How to Make an Outside Dog an Inside Dog
With time, love, and tenderness – life can turn around for an outside dog
When my dog Kronos came into my home, he had been an outside dog his whole life. That life was about eight years long and for a Rottweiler, he was a handful.
He had been living outside at a farm, tied to a tree, living in a dog igloo. He was fed and taken care of as much as a dog tied to a tree could be, yet he had no interaction with the family, the children, the grandchildren, or the other dogs on the property. They too were tied to trees.
Although his owners were not bad people, they had no business owning so many dogs who could not be treated as members of the family. Dogs are pack animals and need to be with their people, their humans, and poor Kronos was no different.
The couple had gotten up in age and their children grew and left the farm and when I would visit my heart went out to all the dogs, but I bonded with Kronos.
His black and mahogany coat and big brown eyes spoke to me each time we met and one day I got the courage to ask them what their plans with the dogs were.
The old man, Zeb, hemmed and hawed around saying he loved them all but with him and “the misses” being the only ones still at home, living on a fixed income, health issues, etc. he admitted, they had no time for them anymore. “Why, do you know someone who might want them?” he said.
I was in no position to take all three dogs, however, I could provide a home for Kronos who seemed just as keen on the idea so by nightfall, he was mine.
I was nervous. I had never had a dog in the house, let alone a large, male, Rottweiler, and to be honest, I had only read a handful of books on the breed.
Strong, sturdy, and fiercely protective, these dogs meant business and would stand by their owner to the death. Okay, sounded good, but he had been living his entire life outside, under a tree. In good weather and bad, wild animals, possibly bears… he had seen it all. How could I turn this lovable goofball into a lap dog?
You can’t expect a dog who has been outside for either most or part of his life to suddenly feel comfortable inside a house. He is out of his comfort zone and I knew Kronos would be no different, so I took my time. I brought him inside on a leash first so he could smell everything and get accustomed, then I took him back outside.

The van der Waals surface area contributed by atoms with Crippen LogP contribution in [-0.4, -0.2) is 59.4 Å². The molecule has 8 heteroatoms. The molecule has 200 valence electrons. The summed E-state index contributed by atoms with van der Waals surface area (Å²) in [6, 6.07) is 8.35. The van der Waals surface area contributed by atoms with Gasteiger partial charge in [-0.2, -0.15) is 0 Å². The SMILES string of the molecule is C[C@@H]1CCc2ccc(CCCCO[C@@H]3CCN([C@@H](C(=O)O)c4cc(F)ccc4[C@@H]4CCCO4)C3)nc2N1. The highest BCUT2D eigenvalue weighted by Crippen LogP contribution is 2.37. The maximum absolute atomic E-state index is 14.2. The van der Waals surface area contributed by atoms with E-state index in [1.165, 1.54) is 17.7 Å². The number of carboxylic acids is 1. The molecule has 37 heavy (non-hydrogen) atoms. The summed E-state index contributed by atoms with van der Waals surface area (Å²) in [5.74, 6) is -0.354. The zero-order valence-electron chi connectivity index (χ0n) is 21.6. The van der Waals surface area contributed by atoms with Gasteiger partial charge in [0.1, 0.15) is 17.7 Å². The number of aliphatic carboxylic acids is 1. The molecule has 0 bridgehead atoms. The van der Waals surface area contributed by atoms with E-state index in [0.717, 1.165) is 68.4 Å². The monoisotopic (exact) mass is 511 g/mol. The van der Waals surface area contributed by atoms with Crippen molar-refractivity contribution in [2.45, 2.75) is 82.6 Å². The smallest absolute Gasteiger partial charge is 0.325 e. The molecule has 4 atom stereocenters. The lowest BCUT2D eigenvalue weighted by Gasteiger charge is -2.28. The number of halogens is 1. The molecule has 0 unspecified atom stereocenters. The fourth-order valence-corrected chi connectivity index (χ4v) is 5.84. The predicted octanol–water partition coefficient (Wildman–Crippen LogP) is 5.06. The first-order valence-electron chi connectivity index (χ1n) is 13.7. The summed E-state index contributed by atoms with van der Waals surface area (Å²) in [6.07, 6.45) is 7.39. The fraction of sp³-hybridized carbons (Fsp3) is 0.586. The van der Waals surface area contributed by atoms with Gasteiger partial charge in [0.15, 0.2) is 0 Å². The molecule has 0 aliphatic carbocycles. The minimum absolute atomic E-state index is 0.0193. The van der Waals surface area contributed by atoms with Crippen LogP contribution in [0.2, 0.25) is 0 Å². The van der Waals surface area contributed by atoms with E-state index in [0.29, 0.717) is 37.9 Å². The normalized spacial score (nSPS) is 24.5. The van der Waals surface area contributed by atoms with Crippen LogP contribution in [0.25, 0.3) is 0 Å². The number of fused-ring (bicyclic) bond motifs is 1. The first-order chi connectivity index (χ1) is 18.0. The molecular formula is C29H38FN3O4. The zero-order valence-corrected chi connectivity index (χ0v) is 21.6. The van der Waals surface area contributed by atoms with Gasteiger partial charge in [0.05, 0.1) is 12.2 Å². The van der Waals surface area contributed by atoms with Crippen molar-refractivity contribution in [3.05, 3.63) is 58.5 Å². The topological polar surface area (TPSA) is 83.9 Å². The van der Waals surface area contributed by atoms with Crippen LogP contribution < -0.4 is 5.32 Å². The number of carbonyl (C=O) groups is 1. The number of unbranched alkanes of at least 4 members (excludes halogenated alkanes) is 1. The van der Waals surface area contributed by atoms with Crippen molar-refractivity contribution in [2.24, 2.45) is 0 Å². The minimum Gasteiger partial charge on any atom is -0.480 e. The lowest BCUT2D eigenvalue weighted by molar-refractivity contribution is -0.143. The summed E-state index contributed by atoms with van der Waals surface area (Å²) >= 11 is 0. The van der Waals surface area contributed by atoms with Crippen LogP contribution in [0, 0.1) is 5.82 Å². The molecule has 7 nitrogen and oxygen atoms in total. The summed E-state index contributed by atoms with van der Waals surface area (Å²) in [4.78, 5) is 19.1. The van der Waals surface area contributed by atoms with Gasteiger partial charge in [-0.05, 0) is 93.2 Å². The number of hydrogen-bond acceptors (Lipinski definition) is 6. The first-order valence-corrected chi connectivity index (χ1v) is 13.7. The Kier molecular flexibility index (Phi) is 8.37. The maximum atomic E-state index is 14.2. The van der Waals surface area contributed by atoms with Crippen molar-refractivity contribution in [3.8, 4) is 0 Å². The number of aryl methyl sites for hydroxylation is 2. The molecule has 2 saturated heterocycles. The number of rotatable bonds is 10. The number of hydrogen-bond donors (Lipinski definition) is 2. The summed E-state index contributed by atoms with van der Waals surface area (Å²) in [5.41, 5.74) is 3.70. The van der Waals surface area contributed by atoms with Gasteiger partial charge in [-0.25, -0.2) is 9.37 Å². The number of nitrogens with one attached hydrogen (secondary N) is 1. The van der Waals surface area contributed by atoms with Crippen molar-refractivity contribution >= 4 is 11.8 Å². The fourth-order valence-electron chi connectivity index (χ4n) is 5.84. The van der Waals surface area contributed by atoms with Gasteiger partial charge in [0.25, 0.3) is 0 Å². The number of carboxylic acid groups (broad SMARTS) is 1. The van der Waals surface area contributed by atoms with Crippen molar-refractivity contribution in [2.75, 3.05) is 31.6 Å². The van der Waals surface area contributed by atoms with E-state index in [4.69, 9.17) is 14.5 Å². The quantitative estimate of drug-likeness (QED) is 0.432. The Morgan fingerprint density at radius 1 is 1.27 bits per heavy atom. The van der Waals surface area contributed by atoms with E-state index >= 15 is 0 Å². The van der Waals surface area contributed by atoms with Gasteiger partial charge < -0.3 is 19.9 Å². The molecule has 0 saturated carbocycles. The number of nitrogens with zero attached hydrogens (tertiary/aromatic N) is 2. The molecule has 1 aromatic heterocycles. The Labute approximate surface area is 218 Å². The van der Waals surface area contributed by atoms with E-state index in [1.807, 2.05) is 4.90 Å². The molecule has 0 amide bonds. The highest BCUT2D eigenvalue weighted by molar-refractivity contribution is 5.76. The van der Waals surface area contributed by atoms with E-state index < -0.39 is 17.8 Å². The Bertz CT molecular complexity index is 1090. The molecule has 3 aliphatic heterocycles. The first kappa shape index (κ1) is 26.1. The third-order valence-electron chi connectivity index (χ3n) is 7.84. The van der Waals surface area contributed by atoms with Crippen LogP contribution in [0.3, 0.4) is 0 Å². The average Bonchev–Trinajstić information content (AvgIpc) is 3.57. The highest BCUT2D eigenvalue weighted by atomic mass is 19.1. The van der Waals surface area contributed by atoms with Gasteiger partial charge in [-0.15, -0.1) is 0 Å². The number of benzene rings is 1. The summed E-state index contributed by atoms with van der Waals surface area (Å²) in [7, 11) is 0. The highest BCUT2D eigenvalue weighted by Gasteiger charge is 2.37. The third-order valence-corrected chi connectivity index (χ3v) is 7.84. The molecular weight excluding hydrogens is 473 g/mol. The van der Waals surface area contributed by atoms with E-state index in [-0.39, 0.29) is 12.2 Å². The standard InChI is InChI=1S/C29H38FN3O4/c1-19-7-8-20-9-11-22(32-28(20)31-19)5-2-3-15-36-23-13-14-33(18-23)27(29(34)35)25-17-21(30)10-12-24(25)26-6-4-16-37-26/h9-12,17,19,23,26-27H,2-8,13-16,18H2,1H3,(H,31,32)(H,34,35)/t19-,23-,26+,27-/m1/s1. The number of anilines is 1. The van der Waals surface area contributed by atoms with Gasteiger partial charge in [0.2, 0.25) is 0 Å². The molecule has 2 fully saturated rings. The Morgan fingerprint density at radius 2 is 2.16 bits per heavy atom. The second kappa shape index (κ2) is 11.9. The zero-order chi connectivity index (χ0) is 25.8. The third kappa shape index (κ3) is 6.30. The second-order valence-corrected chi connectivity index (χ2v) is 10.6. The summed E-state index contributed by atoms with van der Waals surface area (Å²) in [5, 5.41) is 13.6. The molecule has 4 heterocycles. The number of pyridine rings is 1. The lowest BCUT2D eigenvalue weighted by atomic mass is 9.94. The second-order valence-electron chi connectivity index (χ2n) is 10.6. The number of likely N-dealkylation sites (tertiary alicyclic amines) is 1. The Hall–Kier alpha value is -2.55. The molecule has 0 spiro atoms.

Later that day, I brought him back inside and fed him. He was happy, and it surprised me when he walked to the door himself to be let out. I watched him in the yard, he did his business then came back to the door. He wanted back inside!
Keep an Eye on Him
I won’t say there weren’t any accidents in the house, because there were, but I was pleasantly surprised at how few. Each time he ate, I walked him to the door, and he made the connection. Eat, door, pee/poop. This seemed easy enough, but I still needed to supervise him as he made his way through the house. As an outside dog, he was used to going to the bathroom anywhere he pleased, but now there were rules.
See a Vet
I knew the couple who had him could not afford pricey vet bills. They were old country folk who barely made enough to buy groceries, so within the first week of owning him, I took him to the vet. There, he was weighed (a healthy 95 pounds), was updated on vaccines, and got his teeth cleaned. All in all, he was in good shape.
Give Him His Own Space
I wasn’t comfortable with an unfamiliar 95 pound Rottweiler sleeping in the bed with me, so I went to Costco and for around $25, bought a large dog bed and put it on the floor by the bed near my side. As the months went on, I purchased several more and placed them around the house in rooms I spent a lot of time in. The kitchen, the living room, and my office all had big, plush dog beds to make him comfy.
A Lot of Exercise
A dog tied to a tree in the backyard is not getting enough exercise, in fact, they may be depressed. So, I began taking Kronos for daily walks which he enjoyed. The first time we encountered a neighbor and her dog, I got nervous and began to pull him away, however, he was fine. He sniffed and smelled and said “hello” to the other dog without incident. I can’t guarantee this kind of friendly greeting with each dog you are trying to train, but I was glad it worked out for us.
So, for the most part, there were no issues and transitioning an outside dog into an inside one wasn’t as hard as I thought it would be. He lived to be 14 when I had to put him down. Cancer had ravaged his body and it was time.
Although my heart broke, I felt good knowing he did not die tied to a tree, he did not die alone in a dog igloo in the backyard, and he was not “put down” with a gun by his owner.
He died in peace surrounded by his vet and me, the woman who took him in, loved him, and gave him a second chance. With that, I found peace.